Aspirin-free strategies in cardiovascular disease and cardioembolic stroke prevention.
In patients with manifestations of cardiovascular disease, acetylsalicylic acid (popularly known as aspirin) has been the mainstay of treatment for decades owing to its capacity to reduce the risk of ischaemic events. Accordingly, novel antithrombotic therapies have been traditionally tested on a background of acetylsalicylic acid therapy. Although the adjunctive use of such antithrombotic therapies can potentially further reduce the risk of ischaemic events, these agents are also inevitably associated with an increased risk of bleeding. However, acetylsalicylic acid also increases the risk of bleeding, challenging the paradigm that this agent should remain the cornerstone of antiplatelet treatment when alternative antithrombotic agents are also used. Many antithrombotic compounds are characterized by increased potency and consistent efficacy, which might lessen the need for concomitant acetylsalicylic acid. Accordingly, numerous investigations are testing the hypothesis that acetylsalicylic acid-sparing regimens based on newer antithrombotic agents might have an increased net benefit for individual patients owing to the reduction in bleeding risk, without a trade-off in efficacy. This Review summarizes the state of the art relating to antithrombotic approaches with and without acetylsalicylic acid for the prevention of cardiovascular disease and cardioembolic stroke. Discussion of the scientific rationale, from bench to bedside, for ongoing studies of acetylsalicylic acid-free pharmacological strategies is included.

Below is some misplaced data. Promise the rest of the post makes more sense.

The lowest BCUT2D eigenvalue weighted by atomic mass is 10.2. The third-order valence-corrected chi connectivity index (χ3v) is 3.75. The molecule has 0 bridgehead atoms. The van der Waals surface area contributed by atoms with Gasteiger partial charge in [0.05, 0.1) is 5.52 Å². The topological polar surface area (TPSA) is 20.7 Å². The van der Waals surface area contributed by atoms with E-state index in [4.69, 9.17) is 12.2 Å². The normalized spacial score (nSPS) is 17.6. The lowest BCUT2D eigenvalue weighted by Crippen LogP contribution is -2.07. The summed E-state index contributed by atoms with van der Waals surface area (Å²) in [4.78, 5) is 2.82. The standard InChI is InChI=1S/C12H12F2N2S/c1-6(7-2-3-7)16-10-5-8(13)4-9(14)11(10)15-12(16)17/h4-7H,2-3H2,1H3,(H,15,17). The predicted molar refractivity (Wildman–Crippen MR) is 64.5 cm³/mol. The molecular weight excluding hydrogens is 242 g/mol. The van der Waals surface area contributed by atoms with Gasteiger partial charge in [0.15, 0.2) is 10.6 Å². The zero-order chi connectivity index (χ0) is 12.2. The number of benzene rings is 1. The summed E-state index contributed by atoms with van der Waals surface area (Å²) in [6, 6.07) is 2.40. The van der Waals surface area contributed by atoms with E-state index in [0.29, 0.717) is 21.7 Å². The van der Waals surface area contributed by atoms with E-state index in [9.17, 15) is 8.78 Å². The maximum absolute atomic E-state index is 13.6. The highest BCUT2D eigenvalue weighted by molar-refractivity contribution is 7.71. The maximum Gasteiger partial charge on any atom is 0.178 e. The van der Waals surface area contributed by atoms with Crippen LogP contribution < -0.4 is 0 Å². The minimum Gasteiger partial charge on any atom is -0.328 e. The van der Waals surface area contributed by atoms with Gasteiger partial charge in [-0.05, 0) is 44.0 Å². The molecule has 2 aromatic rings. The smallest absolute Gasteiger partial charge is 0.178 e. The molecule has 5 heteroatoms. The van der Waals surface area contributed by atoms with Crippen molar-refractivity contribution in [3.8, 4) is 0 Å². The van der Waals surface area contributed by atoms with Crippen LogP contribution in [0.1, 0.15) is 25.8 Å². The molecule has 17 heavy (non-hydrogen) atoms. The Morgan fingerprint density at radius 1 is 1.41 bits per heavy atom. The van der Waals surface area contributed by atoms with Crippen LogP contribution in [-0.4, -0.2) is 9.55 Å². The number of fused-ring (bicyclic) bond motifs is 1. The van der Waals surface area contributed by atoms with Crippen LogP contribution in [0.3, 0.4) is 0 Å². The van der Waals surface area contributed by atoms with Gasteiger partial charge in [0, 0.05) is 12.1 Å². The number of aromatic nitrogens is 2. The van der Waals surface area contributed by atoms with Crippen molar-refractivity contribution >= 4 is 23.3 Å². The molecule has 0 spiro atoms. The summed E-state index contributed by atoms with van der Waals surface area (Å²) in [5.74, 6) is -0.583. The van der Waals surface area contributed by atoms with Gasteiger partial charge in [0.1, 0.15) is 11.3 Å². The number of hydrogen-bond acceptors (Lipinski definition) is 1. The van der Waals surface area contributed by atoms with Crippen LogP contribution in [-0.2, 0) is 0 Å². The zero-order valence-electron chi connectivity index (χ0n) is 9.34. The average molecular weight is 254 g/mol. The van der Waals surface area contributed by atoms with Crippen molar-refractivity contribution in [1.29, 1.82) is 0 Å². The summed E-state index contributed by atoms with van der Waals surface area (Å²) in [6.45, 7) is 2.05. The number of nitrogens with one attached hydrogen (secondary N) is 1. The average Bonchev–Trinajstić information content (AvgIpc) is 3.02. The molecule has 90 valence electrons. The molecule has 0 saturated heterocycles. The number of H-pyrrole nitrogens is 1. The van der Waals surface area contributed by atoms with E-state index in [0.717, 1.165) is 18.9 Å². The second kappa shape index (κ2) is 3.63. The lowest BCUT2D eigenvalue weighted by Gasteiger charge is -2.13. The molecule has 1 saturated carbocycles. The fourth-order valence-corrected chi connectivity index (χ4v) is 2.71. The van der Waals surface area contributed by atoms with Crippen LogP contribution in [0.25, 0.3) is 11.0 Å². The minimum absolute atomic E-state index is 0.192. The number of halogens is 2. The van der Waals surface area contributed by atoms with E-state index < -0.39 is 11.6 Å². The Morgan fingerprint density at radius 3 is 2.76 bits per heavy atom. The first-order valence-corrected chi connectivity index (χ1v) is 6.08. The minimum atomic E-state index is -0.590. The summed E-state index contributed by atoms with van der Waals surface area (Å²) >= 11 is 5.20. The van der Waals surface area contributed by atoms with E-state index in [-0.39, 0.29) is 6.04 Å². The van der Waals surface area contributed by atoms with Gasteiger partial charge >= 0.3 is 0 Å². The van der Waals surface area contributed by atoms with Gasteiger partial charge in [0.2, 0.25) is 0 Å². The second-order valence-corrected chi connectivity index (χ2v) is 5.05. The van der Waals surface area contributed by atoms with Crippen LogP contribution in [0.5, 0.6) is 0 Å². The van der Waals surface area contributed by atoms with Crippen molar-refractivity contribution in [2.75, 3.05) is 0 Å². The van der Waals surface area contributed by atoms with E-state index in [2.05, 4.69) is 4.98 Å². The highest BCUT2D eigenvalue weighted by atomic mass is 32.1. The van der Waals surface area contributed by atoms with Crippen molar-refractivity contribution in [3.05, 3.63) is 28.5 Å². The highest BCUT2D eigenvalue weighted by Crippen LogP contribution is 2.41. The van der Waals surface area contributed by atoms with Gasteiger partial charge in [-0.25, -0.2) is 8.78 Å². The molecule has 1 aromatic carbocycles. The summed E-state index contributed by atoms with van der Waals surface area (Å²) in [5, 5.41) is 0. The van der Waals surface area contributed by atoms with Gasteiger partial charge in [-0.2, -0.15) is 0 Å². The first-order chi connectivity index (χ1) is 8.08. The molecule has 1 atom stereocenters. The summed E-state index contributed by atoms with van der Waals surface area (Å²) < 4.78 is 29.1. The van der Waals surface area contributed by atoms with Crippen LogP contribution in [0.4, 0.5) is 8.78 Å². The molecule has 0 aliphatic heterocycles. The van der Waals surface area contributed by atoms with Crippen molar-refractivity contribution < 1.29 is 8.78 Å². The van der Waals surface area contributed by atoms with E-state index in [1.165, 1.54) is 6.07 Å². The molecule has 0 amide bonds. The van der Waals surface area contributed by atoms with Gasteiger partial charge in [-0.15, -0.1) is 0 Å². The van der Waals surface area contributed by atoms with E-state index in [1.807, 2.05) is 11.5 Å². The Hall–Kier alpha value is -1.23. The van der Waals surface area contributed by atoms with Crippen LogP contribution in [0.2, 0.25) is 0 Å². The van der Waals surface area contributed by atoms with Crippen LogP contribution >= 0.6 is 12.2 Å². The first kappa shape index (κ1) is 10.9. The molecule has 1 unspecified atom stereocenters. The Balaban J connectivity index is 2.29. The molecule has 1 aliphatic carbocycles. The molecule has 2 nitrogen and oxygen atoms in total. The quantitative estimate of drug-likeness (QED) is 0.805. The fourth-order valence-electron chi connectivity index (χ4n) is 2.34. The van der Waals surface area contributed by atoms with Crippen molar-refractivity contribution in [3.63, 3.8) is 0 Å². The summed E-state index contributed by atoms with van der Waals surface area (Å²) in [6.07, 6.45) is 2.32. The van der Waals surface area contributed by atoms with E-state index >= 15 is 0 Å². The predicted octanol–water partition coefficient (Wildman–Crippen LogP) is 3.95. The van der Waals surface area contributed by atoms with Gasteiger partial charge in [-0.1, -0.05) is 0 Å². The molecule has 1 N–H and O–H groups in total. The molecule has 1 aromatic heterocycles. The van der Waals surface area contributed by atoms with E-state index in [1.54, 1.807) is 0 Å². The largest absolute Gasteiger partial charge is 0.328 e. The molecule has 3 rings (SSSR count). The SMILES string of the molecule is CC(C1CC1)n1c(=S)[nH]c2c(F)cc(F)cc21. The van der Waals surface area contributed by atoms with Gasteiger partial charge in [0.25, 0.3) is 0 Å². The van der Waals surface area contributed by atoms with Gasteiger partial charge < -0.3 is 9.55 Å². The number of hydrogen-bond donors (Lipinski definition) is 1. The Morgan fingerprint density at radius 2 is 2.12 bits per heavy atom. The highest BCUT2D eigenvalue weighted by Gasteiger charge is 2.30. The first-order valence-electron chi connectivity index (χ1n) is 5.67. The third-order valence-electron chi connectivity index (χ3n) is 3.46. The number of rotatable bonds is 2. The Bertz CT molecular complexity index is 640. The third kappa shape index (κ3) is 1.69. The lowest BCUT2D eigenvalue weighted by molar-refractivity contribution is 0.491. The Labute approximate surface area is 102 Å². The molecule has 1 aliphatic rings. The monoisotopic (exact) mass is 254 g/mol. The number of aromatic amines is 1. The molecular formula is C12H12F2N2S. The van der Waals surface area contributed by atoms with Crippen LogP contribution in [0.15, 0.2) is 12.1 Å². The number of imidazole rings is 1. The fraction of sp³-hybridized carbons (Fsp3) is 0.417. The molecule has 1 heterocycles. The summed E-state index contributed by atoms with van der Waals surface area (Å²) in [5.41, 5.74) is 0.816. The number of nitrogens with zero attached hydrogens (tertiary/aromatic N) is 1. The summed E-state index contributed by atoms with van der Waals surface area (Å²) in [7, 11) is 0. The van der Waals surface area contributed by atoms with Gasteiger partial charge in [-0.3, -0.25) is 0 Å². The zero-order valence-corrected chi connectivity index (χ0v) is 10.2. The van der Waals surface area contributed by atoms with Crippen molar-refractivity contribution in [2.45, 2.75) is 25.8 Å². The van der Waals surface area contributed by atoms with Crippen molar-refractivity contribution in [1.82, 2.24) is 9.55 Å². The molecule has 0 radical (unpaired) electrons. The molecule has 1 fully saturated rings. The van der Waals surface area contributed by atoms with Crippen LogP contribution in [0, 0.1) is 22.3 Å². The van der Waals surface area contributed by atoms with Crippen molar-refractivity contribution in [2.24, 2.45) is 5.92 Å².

Capodanno, D; Mehran, R; Valgimigli, M; Baber, U; Windecker, S; Vranckx, P; Dangas, G; Rollini, F; Kimura, T; Collet, J-P; Gibson, CM; Steg, PG; Lopes, RD; Gwon, H-C; Storey, RF; Franchi, F; Bhatt, DL; Serruys, PW; Angiolillo, DJ
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